- They will not put heavy burdens upon one another.
- They will not curse their children with debt through Covetous Practices.
- They will not make themselves merchandise or surety for debt.
- They will not pray to men who call themselves benefactors but actually only offer what they take from others.
- They will not take a bite out of one another nor do anything to take from their neighbor.
- They will not seek to have one purse in a socialist state.
- They will try to gather together to procure the blessings of freedom for others as much as themselves.
- They will give daily out of love and thanksgiving in grace.
- They will forgive daily so that they may be forgiven.
- They will share what they have with all who seek to gather in a network bound by Fervent Charity.
- They will diligently seek those who may be lost in the bondage of the world.
- They will seek to set the captive free with their whole heart, mind and soul.
- They will lay down their life daily with faith that they will have life more abundant in this life or the life to come.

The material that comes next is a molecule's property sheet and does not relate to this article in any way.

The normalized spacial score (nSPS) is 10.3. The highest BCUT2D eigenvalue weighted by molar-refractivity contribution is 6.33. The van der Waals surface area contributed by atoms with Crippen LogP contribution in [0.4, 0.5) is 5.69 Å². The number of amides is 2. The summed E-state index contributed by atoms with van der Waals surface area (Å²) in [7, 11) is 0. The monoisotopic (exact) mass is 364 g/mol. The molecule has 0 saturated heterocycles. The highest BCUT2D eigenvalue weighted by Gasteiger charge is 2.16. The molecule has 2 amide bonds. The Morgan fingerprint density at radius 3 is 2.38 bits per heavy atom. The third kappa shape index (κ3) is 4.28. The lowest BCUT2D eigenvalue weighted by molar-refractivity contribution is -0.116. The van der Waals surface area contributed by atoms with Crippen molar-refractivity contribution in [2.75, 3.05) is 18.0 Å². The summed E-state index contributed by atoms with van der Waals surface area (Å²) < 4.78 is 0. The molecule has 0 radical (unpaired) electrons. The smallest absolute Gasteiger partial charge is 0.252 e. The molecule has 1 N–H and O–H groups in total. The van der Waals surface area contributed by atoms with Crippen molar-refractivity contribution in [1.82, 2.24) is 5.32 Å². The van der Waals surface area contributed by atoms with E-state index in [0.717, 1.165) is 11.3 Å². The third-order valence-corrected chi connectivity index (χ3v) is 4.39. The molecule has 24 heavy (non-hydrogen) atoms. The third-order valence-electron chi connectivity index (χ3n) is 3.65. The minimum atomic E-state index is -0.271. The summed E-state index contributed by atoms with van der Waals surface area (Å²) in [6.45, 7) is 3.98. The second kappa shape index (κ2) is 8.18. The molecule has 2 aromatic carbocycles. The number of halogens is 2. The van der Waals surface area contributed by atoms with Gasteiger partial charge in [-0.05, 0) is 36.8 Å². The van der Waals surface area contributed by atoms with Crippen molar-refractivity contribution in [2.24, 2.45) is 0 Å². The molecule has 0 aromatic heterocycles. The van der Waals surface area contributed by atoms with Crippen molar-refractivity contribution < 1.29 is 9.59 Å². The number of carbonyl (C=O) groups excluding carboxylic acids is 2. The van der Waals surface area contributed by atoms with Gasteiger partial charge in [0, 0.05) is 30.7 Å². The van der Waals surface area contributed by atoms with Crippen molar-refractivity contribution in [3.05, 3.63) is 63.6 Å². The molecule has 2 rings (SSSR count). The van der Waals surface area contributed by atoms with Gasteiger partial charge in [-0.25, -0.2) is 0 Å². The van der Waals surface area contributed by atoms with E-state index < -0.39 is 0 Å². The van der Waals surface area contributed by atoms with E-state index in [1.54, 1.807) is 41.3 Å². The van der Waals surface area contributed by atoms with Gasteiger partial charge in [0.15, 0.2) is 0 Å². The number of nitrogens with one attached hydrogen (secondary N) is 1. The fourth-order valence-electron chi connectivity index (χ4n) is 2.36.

- They will follow Christ and The Way.
Over the history of mankind, intentional communities have followed numerous criteria in the acceptance of new members. There were often certain qualifications or trials to face. Certain patterns of behavior were either required, or members could be shunned or cast out of the community. Participation in certain activities were often required.
New members of an intentional community are often selected by the community's existing membership, the leaders, or a board, rather than by real-estate agents or land owners, especially if the land is owned collectively by the community. If we look at intentional communities of the past, we can learn from their successes and failures what are the best methods for keeping these communities viable and healthy?
What is the criteria of a healthy and viable community that gives life? You may seek an individual community or a community of individuals. In Africa, the community is often more important than the individual. This approach can lead to tribal dispute and warfare. The Christian community was composed of individuals who were seeking to think and act like Christ according to the righteousness of God, and this leads to life.